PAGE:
An Island Mother’s Son (revision from August 2, 2013*)

When springtime winds and lilacs are entangled in their throes,
and while summer elms and lindens stretch out their limbs with groans,
you’ll see a man whose mother, back when he was green and slim,
fastened the ropes of her desire to root and branch of him.

His eyes are hungry sparrows flickering indecision
as he sits on corner benches glancing up at women
in silence (his tongue is tied down tight with memory—
the old cords constrain his jaws, keep his larynx empty).

He wipes his lips three times a minute, turns his face and spits
beside his feet; but there’s a taste never leaves his mouth, sits
just above his tonsils and leaks up into his nose,
keeps him doggedly bending his head to sniff at his clothes.

The city takes his benches in when fall winds begin to blow.
In the daily winter of his head grey-green lichen grows.


*Previous version here.

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Count Up the Things That’ll Always Be (The Entropy of Bitter Coffee, a country song)

It was long after midnight when I heard you knock
‘Cause you couldn’t get your goddamn key in the lock.
I didn’t say nothing when I let you in
But the coffee this morning’s as bitter as sin.

We met in the sunlight of those longest days
When young men and women wander bedazed
By moonrise and shadows, diamonds and rings,
Firm flesh, and promises of truth in all things.

Now we’ll stare out the window watching the crows
From a kitchen where silence continually grows,
Crystals of ice on a freezer’s shrinking walls,
Until sometime this evening when somebody calls.

We met in the sunlight of those longest days
When young men and women wander bedazed
By moonrise and shadows, diamonds and rings,
Firm flesh, and promises of truth in all things.

Count up the things that’ll always be—
There’ll be rivers running down to a sea,
Stars sending out their last lonely light
To crawl through desolate parsecs of night,
A moon swelling in wondering eyes,
And the black holes of your collapsing lies.

“They need me at work,” is what I’m guessing you’ll say,
Or “Somebody’s died.” Or “Someone’s home from away.
It’ll be a late one, so don’t you wait up.”
And you’ll stumble in mumbling and smelling like fuck.

We met in the sunlight of those longest days
When young men and women wander bedazed
By moonrise and shadows, diamonds and rings,
Firm flesh, and promises of truth in all things.

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Vanishing Point (Little Sands, PEI)

I was sent a fine, short, dark image the other day about stillness in Little Sands. It precipitated this poem since I have felt at the water that sort of stillness that seems both complete and empty at once. I think it springs from our predilection for assuming meaning in, and imputing intent to, everything, and I suspect it is where the eminently attractive and utterly mistaken concept of immanence came from. The poem then, I suppose, is an attempt to capture that feeling while recognizing that it comes from inside us, from our species’ pattern-and-meaning-seeking brain, rather than being a message written, or an entity lurking, in the gulls and the sea and the stars.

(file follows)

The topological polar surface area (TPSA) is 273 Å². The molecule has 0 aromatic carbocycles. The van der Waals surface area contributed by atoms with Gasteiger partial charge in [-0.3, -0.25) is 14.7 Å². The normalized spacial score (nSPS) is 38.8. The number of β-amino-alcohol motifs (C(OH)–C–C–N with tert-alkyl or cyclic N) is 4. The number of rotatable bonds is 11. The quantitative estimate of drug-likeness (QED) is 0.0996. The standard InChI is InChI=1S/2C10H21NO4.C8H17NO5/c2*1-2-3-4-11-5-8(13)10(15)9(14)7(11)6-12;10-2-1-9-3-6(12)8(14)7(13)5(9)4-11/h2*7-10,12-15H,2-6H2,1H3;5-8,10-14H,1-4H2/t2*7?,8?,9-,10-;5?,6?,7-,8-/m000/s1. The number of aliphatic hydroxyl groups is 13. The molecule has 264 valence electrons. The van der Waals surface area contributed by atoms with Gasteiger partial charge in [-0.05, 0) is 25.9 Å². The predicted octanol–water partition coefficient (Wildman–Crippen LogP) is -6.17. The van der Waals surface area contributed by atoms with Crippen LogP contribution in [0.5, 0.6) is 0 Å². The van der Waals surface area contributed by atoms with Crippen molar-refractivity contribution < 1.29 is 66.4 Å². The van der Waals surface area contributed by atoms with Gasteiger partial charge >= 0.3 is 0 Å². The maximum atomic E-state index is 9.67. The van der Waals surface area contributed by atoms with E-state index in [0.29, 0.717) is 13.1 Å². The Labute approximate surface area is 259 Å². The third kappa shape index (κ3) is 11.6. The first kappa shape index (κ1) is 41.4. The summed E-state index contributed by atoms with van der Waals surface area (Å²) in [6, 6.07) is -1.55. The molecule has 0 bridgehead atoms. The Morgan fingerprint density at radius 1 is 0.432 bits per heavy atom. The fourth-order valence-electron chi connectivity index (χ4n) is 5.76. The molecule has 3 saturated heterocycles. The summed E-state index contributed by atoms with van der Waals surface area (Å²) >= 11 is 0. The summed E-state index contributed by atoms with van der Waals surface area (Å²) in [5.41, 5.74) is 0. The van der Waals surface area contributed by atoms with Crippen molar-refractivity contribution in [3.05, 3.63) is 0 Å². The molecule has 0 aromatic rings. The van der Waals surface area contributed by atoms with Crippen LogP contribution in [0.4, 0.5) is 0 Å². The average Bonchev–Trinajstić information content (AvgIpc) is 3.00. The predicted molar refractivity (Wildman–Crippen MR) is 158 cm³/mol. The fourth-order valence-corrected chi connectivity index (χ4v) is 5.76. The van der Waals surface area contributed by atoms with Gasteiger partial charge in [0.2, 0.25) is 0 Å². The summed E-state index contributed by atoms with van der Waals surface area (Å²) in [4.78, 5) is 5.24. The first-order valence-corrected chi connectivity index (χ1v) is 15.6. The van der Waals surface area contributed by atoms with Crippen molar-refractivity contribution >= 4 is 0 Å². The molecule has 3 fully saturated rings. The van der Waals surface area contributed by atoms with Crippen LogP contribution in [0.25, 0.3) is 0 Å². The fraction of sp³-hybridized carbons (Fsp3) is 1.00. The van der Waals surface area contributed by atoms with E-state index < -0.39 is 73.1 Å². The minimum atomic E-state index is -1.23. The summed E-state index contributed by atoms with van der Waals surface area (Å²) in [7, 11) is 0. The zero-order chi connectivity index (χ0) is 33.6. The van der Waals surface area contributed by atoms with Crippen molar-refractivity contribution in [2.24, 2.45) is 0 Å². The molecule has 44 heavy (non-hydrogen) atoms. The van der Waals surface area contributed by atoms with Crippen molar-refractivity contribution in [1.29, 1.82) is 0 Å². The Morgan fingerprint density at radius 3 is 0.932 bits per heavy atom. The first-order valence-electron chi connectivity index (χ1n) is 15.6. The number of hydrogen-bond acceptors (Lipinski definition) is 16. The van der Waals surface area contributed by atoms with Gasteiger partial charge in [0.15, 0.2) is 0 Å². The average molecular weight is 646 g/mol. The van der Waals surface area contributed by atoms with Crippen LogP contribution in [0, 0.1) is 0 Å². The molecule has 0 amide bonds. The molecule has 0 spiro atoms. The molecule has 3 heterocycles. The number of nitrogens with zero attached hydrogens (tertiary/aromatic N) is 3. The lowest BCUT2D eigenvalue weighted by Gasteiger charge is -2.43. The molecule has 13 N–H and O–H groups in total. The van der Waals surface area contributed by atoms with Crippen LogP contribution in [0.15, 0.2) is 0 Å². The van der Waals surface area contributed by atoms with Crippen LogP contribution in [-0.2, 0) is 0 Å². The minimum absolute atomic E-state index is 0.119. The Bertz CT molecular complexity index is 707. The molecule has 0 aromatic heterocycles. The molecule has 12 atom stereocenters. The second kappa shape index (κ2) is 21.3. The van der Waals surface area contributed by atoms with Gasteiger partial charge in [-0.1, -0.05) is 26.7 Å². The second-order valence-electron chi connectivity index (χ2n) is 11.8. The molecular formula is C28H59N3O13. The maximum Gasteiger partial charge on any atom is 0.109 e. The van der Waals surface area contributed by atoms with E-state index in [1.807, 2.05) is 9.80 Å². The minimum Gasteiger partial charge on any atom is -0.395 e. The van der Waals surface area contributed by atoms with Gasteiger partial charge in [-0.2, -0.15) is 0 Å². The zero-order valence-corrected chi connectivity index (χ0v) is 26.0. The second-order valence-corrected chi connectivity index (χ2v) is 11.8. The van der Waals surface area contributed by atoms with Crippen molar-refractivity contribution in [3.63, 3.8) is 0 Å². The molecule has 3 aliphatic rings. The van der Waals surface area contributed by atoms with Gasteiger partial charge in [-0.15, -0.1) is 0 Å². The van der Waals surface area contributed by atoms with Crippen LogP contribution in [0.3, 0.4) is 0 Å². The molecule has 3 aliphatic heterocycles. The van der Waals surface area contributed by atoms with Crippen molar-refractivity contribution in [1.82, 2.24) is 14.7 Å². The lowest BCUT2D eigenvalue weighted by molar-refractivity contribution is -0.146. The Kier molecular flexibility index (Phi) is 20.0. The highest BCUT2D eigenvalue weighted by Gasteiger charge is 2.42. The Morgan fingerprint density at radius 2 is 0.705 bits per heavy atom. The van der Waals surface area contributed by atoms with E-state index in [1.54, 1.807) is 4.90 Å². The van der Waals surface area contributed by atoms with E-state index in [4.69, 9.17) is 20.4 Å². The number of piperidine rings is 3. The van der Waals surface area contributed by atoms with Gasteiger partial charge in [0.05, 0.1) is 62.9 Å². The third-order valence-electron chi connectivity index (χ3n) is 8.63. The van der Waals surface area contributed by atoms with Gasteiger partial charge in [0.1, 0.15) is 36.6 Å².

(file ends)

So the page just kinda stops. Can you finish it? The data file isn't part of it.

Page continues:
Vanishing Point (Little Sands, PEI)
for Carolyn McKibbin

The wind at its vanishing point between
Day and night leaves headland grasses still.

The early evening Strait stretches
Tight between its shores at high ebb.

Nothing moves now but rising smoke
From the cigarette you left burning.

White clumps of gulls wait for low tide’s
Mussels, dark clustered revelations.

The stars will rise tugging at the moon
And tides as they drift slowly apart.

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Behind the Dance of Moon

tonight you will
hear how the stars whisper
behind the dance of moon tangling

Posted in Astrophysics, Cinquain, Cosmology, Gravity, John MacKenzie, Language, Micropoetry, New poems, Poem tweets, Poetry, Science, Summer, The Moon, Tide, Time | Tagged , , , , , , , , , , , , , , , | Leave a comment

Lists of Words We Have (poems from old notebooks, September 2008)

There are lists of words we have,
implacable, stained at their edges
with the dust of silk roads
to the distant yellows of forgotten linen,
the pale, dry stamens of saffron,
or the patinas of old ivory cue balls,
but gray at their centres
as sodden bone ash spilled behind a kiln
when the potter hurried to fire
a soft-paste porcelain pitcher
with an involute spout closed at the end
and tubular as the lumen of the brain stem
through which our word lists loop,
implacable as blood through
the open systems of vein and artery and gut,
across hours and years of hunger and deferral,
through the cerebellum, cerebral cortex,
amygdala and hippocampus
to become memories and wishes
and harden into habit.

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Another Night Done

Weaving home through crowds—
another night done in this
bagsticker July
below clouds like torn, piss-stained
sheets under the turnt up moon

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Where Prime Ministers and Other Pricks

I am, it turns out, a misanthrope,
And, though I don’t wish you all a rope
Around the neck with a lovely knot
Tucked behind the ear, I’ve often thought
A scaffold—black with ravens and crows,
Where a white dancer dangles his toes,
Percussion knock knock knocking in his knees
While he jangles his bones on the evening breeze—
Should stand on a hill above broken bricks
Tumbled in strews down towards a strand
Where prime ministers and other pricks
Are buried up to their chins in sand
As a spring tide rolls in, cold and green,
And the rising moon finds me still, serene.

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